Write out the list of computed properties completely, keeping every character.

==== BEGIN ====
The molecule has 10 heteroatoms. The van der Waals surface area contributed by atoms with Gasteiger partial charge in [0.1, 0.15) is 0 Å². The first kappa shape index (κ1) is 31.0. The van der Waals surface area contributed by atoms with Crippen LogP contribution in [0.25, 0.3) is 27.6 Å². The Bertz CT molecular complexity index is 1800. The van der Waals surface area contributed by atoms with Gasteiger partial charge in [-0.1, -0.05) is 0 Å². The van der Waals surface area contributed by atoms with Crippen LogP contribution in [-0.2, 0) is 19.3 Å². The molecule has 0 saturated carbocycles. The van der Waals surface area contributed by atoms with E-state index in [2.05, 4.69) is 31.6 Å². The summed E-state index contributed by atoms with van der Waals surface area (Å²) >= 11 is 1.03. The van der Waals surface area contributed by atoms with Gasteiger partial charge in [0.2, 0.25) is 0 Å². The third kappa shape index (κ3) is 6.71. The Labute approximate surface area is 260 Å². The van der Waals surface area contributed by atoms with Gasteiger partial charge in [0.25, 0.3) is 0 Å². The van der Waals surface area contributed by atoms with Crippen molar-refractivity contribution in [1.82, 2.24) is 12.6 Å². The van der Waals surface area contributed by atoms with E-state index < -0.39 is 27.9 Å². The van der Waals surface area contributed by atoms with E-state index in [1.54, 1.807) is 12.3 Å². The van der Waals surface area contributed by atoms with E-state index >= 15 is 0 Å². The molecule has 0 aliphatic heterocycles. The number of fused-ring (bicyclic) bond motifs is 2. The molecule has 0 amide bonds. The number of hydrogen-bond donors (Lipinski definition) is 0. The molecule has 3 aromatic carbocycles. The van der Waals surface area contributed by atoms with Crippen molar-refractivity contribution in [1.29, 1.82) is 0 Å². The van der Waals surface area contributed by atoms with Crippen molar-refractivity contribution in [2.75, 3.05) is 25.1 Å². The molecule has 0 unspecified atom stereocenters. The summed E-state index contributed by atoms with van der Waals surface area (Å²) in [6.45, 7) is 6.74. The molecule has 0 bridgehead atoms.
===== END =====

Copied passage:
The molecule has 10 heteroatoms. The van der Waals surface area contributed by atoms with Gasteiger partial charge in [0.1, 0.15) is 0 Å². The first kappa shape index (κ1) is 31.0. The van der Waals surface area contributed by atoms with Crippen LogP contribution in [0.25, 0.3) is 27.6 Å². The Bertz CT molecular complexity index is 1800. The van der Waals surface area contributed by atoms with Gasteiger partial charge in [-0.1, -0.05) is 0 Å². The van der Waals surface area contributed by atoms with Crippen LogP contribution in [-0.2, 0) is 19.3 Å². The molecule has 0 saturated carbocycles. The van der Waals surface area contributed by atoms with E-state index in [2.05, 4.69) is 31.6 Å². The summed E-state index contributed by atoms with van der Waals surface area (Å²) >= 11 is 1.03. The van der Waals surface area contributed by atoms with Gasteiger partial charge in [0.2, 0.25) is 0 Å². The third kappa shape index (κ3) is 6.71. The Labute approximate surface area is 260 Å². The van der Waals surface area contributed by atoms with Gasteiger partial charge in [0.25, 0.3) is 0 Å². The van der Waals surface area contributed by atoms with Crippen molar-refractivity contribution in [1.82, 2.24) is 12.6 Å². The van der Waals surface area contributed by atoms with E-state index < -0.39 is 27.9 Å². The van der Waals surface area contributed by atoms with E-state index in [1.54, 1.807) is 12.3 Å². The van der Waals surface area contributed by atoms with E-state index >= 15 is 0 Å². The molecule has 0 aliphatic heterocycles. The number of fused-ring (bicyclic) bond motifs is 2. The molecule has 0 amide bonds. The number of hydrogen-bond donors (Lipinski definition) is 0. The molecule has 3 aromatic carbocycles. The van der Waals surface area contributed by atoms with Crippen molar-refractivity contribution in [1.29, 1.82) is 0 Å². The van der Waals surface area contributed by atoms with Crippen molar-refractivity contribution in [2.75, 3.05) is 25.1 Å². The molecule has 0 unspecified atom stereocenters. The summed E-state index contributed by atoms with van der Waals surface area (Å²) in [6.45, 7) is 6.74. The molecule has 0 bridgehead atoms.